Tuesday, July 11, 2017

Counting the Days: Freedom in Congo Square by Carole Boston Weatherford

Mondays there were hogs to slop.
Mules to train and logs to chop.
Slavery was in no ways fair.
Six more days to Congo Square.

Folks worked hard back in the olden days. But in colonial days, most African slaves had no time off, not even to go to church on Sundays.

But New Orleans has always been a different sort of place. Even in its early colonial days, their Code Noir allowed enslaved people a half-holiday on Sunday afternoons and folks from different households mingled and shared gossip and stories and songs.

Thursdays there were clothes to clean,
Floors to mop and babies to wean.
Spirituals rose from despair.
Three more days till Congo Square.

By 1817 an open area on the edge of Treme' Plantation became a sanctuary of a sort, the place to be on Sunday where slaves and free blacks came together. For decades, people brought their drums, their guitars, and handmade banzas (banjos) and made music and danced there. By 1865 bands with European instruments performed there for dances. The area had various names, but eventually became known as Congo Square, and appropriately enough, is now part of Louis Armstrong Park.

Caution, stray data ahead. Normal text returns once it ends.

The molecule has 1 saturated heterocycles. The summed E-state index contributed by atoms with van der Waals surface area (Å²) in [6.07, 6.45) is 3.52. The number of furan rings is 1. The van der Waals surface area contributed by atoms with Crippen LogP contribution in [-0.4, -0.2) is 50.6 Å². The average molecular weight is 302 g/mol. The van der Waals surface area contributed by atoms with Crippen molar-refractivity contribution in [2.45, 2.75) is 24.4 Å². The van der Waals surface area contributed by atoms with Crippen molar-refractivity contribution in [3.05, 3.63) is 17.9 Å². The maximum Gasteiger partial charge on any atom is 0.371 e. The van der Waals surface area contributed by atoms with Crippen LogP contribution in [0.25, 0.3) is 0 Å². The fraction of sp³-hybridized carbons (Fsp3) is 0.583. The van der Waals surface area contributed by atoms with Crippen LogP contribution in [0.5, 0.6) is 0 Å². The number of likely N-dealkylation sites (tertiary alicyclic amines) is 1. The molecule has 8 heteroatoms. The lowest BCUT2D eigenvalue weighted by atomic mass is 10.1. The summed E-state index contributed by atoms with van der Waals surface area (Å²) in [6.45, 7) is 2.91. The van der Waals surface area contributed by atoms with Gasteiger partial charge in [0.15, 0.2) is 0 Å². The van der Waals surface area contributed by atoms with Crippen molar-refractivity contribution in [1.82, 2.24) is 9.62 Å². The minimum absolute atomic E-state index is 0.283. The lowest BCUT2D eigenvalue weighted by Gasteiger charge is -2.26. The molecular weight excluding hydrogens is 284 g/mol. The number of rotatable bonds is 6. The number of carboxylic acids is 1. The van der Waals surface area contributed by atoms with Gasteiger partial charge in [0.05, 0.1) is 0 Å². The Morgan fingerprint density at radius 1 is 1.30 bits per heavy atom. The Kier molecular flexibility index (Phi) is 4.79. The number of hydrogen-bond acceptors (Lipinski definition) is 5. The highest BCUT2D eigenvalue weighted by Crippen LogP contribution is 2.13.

It was a market and a gathering ground,
Where African music could resound.

And resound it did, with all kinds of music percolating into a heady brew under the heat of the summer sun, and the rest is, as we say, musical history, in Carole Boston Weatherford's Coretta Scott King and Caldecott-winning Freedom in Congo Square (Charlotte Zolotow Award) (Little Bee Books).

With rhyming and rhythmic verse, Weatherford's couplets build tension as they count down the days to the freedom that Sundays in Congo Square offered to the thousands of slaves of New Orleans. A melting pot of people and music, with strands from African, French, Spanish, and Caribbean roots, it all came together there, giving birth to jazz, which shaped their city's milieu forever. Artist Greg Christie fills the pages with vibrant paintings which evoke the spirit of times past in glowing collages of color which toil and move and dance across his pages, making this one a first purchase for all libraries which serve children. Of Greg Christie's Caldecott Award-winning artwork, Publishers Weekly says, "a visual journey, moving from searing naïf scenes of plantation life to exuberantly expressionistic and abstract images filled with joyous, soaring curvilinear figures."

Labels: , , ,


Post a Comment

<< Home